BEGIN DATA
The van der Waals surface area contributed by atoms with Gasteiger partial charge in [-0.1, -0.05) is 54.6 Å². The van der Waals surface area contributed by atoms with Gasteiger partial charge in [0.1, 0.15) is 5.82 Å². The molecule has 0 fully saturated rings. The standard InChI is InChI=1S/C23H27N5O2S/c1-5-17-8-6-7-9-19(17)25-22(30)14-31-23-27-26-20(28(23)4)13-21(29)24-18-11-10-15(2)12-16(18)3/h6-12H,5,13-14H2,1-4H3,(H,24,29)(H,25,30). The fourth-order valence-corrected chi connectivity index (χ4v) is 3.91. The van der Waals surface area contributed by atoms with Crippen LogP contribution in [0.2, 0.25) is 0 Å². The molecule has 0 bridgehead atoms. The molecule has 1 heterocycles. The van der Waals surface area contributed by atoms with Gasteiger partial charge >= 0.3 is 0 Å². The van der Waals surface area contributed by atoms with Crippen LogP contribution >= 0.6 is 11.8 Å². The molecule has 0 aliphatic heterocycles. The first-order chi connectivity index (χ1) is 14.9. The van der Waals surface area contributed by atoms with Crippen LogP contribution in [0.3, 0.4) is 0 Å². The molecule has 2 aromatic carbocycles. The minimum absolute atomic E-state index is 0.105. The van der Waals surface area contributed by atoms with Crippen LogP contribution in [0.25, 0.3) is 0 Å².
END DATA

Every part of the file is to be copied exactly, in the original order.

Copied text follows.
The van der Waals surface area contributed by atoms with Gasteiger partial charge in [-0.1, -0.05) is 54.6 Å². The van der Waals surface area contributed by atoms with Gasteiger partial charge in [0.1, 0.15) is 5.82 Å². The molecule has 0 fully saturated rings. The standard InChI is InChI=1S/C23H27N5O2S/c1-5-17-8-6-7-9-19(17)25-22(30)14-31-23-27-26-20(28(23)4)13-21(29)24-18-11-10-15(2)12-16(18)3/h6-12H,5,13-14H2,1-4H3,(H,24,29)(H,25,30). The fourth-order valence-corrected chi connectivity index (χ4v) is 3.91. The van der Waals surface area contributed by atoms with Crippen LogP contribution in [0.2, 0.25) is 0 Å². The molecule has 0 bridgehead atoms. The molecule has 1 heterocycles. The van der Waals surface area contributed by atoms with Gasteiger partial charge >= 0.3 is 0 Å². The van der Waals surface area contributed by atoms with Crippen LogP contribution >= 0.6 is 11.8 Å². The molecule has 0 aliphatic heterocycles. The first-order chi connectivity index (χ1) is 14.9. The van der Waals surface area contributed by atoms with Crippen LogP contribution in [0.3, 0.4) is 0 Å². The molecule has 2 aromatic carbocycles. The minimum absolute atomic E-state index is 0.105. The van der Waals surface area contributed by atoms with Crippen LogP contribution in [0.25, 0.3) is 0 Å².